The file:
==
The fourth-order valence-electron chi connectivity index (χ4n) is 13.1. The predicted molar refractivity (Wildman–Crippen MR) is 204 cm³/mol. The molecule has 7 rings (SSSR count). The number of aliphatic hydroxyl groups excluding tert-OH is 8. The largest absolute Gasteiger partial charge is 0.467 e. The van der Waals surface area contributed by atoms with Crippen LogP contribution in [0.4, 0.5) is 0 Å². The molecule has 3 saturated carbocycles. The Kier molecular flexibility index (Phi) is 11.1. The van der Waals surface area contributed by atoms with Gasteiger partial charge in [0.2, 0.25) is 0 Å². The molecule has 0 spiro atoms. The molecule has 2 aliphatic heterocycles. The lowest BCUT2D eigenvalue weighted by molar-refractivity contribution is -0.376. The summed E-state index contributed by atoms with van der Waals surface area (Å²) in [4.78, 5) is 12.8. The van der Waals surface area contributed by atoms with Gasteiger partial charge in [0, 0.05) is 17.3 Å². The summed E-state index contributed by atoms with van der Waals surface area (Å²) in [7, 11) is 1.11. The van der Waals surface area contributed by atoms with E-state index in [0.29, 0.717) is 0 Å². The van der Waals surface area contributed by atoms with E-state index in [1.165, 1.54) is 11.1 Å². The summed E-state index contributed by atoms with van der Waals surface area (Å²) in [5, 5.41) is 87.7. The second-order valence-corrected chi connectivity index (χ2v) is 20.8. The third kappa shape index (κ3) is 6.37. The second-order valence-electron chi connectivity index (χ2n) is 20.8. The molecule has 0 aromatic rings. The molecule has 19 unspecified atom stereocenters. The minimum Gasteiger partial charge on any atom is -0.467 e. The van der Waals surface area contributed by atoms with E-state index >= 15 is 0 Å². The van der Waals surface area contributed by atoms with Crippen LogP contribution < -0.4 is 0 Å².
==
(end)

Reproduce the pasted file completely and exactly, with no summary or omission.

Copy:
The fourth-order valence-electron chi connectivity index (χ4n) is 13.1. The predicted molar refractivity (Wildman–Crippen MR) is 204 cm³/mol. The molecule has 7 rings (SSSR count). The number of aliphatic hydroxyl groups excluding tert-OH is 8. The largest absolute Gasteiger partial charge is 0.467 e. The van der Waals surface area contributed by atoms with Crippen LogP contribution in [0.4, 0.5) is 0 Å². The molecule has 3 saturated carbocycles. The Kier molecular flexibility index (Phi) is 11.1. The van der Waals surface area contributed by atoms with Gasteiger partial charge in [0.2, 0.25) is 0 Å². The molecule has 0 spiro atoms. The molecule has 2 aliphatic heterocycles. The lowest BCUT2D eigenvalue weighted by molar-refractivity contribution is -0.376. The summed E-state index contributed by atoms with van der Waals surface area (Å²) in [4.78, 5) is 12.8. The van der Waals surface area contributed by atoms with Gasteiger partial charge in [0, 0.05) is 17.3 Å². The summed E-state index contributed by atoms with van der Waals surface area (Å²) in [7, 11) is 1.11. The van der Waals surface area contributed by atoms with E-state index in [0.29, 0.717) is 0 Å². The van der Waals surface area contributed by atoms with E-state index in [1.165, 1.54) is 11.1 Å². The summed E-state index contributed by atoms with van der Waals surface area (Å²) in [5, 5.41) is 87.7. The second-order valence-corrected chi connectivity index (χ2v) is 20.8. The third kappa shape index (κ3) is 6.37. The second-order valence-electron chi connectivity index (χ2n) is 20.8. The molecule has 0 aromatic rings. The molecule has 19 unspecified atom stereocenters. The minimum Gasteiger partial charge on any atom is -0.467 e. The van der Waals surface area contributed by atoms with E-state index >= 15 is 0 Å². The van der Waals surface area contributed by atoms with Crippen LogP contribution < -0.4 is 0 Å².